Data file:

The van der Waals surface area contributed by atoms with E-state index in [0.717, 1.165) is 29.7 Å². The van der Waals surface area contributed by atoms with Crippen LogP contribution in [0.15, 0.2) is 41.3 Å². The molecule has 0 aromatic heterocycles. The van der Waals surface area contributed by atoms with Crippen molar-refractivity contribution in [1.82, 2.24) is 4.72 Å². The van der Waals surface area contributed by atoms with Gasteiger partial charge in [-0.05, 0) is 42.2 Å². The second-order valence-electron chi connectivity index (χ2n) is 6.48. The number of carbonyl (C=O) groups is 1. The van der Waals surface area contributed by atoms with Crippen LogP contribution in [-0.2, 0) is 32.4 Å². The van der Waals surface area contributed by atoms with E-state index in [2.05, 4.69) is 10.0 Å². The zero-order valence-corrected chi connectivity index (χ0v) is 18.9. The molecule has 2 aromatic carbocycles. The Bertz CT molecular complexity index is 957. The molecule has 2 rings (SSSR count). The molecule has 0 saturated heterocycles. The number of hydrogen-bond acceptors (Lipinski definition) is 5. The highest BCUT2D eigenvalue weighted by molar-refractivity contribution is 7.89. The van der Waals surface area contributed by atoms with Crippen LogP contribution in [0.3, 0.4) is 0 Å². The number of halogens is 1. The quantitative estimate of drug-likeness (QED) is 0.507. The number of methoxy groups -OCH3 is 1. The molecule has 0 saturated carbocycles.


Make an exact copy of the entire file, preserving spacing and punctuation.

The van der Waals surface area contributed by atoms with E-state index in [0.717, 1.165) is 29.7 Å². The van der Waals surface area contributed by atoms with Crippen LogP contribution in [0.15, 0.2) is 41.3 Å². The molecule has 0 aromatic heterocycles. The van der Waals surface area contributed by atoms with Crippen molar-refractivity contribution in [1.82, 2.24) is 4.72 Å². The van der Waals surface area contributed by atoms with Gasteiger partial charge in [-0.05, 0) is 42.2 Å². The second-order valence-electron chi connectivity index (χ2n) is 6.48. The number of carbonyl (C=O) groups is 1. The van der Waals surface area contributed by atoms with Crippen LogP contribution in [-0.2, 0) is 32.4 Å². The van der Waals surface area contributed by atoms with E-state index in [2.05, 4.69) is 10.0 Å². The zero-order valence-corrected chi connectivity index (χ0v) is 18.9. The molecule has 2 aromatic carbocycles. The Bertz CT molecular complexity index is 957. The molecule has 2 rings (SSSR count). The molecule has 0 saturated heterocycles. The number of hydrogen-bond acceptors (Lipinski definition) is 5. The highest BCUT2D eigenvalue weighted by molar-refractivity contribution is 7.89. The van der Waals surface area contributed by atoms with Crippen LogP contribution in [0.3, 0.4) is 0 Å². The number of halogens is 1. The quantitative estimate of drug-likeness (QED) is 0.507. The number of methoxy groups -OCH3 is 1. The molecule has 0 saturated carbocycles.